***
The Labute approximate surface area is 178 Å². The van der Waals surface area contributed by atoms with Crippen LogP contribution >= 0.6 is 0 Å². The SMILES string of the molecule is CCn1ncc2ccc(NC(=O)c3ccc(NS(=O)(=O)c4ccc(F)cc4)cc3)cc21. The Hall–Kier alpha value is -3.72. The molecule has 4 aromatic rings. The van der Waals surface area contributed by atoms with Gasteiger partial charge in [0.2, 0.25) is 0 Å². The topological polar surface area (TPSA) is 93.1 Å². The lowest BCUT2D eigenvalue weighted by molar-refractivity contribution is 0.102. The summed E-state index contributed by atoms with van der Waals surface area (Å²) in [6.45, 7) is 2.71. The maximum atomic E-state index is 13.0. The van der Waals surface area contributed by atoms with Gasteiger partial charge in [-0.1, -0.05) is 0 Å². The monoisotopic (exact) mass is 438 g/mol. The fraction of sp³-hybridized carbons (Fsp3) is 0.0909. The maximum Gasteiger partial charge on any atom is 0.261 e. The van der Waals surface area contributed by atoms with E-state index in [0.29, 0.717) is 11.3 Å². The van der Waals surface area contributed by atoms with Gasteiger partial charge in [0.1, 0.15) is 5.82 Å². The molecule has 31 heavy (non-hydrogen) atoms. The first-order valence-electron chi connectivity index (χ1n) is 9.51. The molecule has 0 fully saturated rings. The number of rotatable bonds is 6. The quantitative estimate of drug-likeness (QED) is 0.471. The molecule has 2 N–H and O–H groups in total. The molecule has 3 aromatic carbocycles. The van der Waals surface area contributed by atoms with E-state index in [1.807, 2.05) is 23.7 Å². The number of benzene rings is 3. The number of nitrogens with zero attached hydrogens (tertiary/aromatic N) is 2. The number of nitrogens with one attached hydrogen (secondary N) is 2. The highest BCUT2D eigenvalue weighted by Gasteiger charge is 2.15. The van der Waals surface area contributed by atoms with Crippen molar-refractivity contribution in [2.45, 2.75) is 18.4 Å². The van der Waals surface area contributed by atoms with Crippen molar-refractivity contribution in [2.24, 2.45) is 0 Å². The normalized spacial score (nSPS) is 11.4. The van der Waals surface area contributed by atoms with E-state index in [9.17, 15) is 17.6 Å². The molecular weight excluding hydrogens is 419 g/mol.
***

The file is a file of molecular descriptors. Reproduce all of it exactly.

The Labute approximate surface area is 178 Å². The van der Waals surface area contributed by atoms with Crippen LogP contribution >= 0.6 is 0 Å². The SMILES string of the molecule is CCn1ncc2ccc(NC(=O)c3ccc(NS(=O)(=O)c4ccc(F)cc4)cc3)cc21. The Hall–Kier alpha value is -3.72. The molecule has 4 aromatic rings. The van der Waals surface area contributed by atoms with Gasteiger partial charge in [0.2, 0.25) is 0 Å². The topological polar surface area (TPSA) is 93.1 Å². The lowest BCUT2D eigenvalue weighted by molar-refractivity contribution is 0.102. The summed E-state index contributed by atoms with van der Waals surface area (Å²) in [6.45, 7) is 2.71. The maximum atomic E-state index is 13.0. The van der Waals surface area contributed by atoms with Gasteiger partial charge in [-0.1, -0.05) is 0 Å². The monoisotopic (exact) mass is 438 g/mol. The fraction of sp³-hybridized carbons (Fsp3) is 0.0909. The maximum Gasteiger partial charge on any atom is 0.261 e. The van der Waals surface area contributed by atoms with E-state index in [0.29, 0.717) is 11.3 Å². The van der Waals surface area contributed by atoms with Gasteiger partial charge in [0.1, 0.15) is 5.82 Å². The molecule has 31 heavy (non-hydrogen) atoms. The first-order valence-electron chi connectivity index (χ1n) is 9.51. The molecule has 0 fully saturated rings. The number of rotatable bonds is 6. The quantitative estimate of drug-likeness (QED) is 0.471. The molecule has 2 N–H and O–H groups in total. The molecule has 3 aromatic carbocycles. The van der Waals surface area contributed by atoms with E-state index in [1.807, 2.05) is 23.7 Å². The number of benzene rings is 3. The number of nitrogens with zero attached hydrogens (tertiary/aromatic N) is 2. The number of nitrogens with one attached hydrogen (secondary N) is 2. The highest BCUT2D eigenvalue weighted by Gasteiger charge is 2.15. The van der Waals surface area contributed by atoms with Crippen molar-refractivity contribution in [2.45, 2.75) is 18.4 Å². The van der Waals surface area contributed by atoms with Crippen molar-refractivity contribution in [2.24, 2.45) is 0 Å². The normalized spacial score (nSPS) is 11.4. The van der Waals surface area contributed by atoms with E-state index in [9.17, 15) is 17.6 Å². The molecular weight excluding hydrogens is 419 g/mol.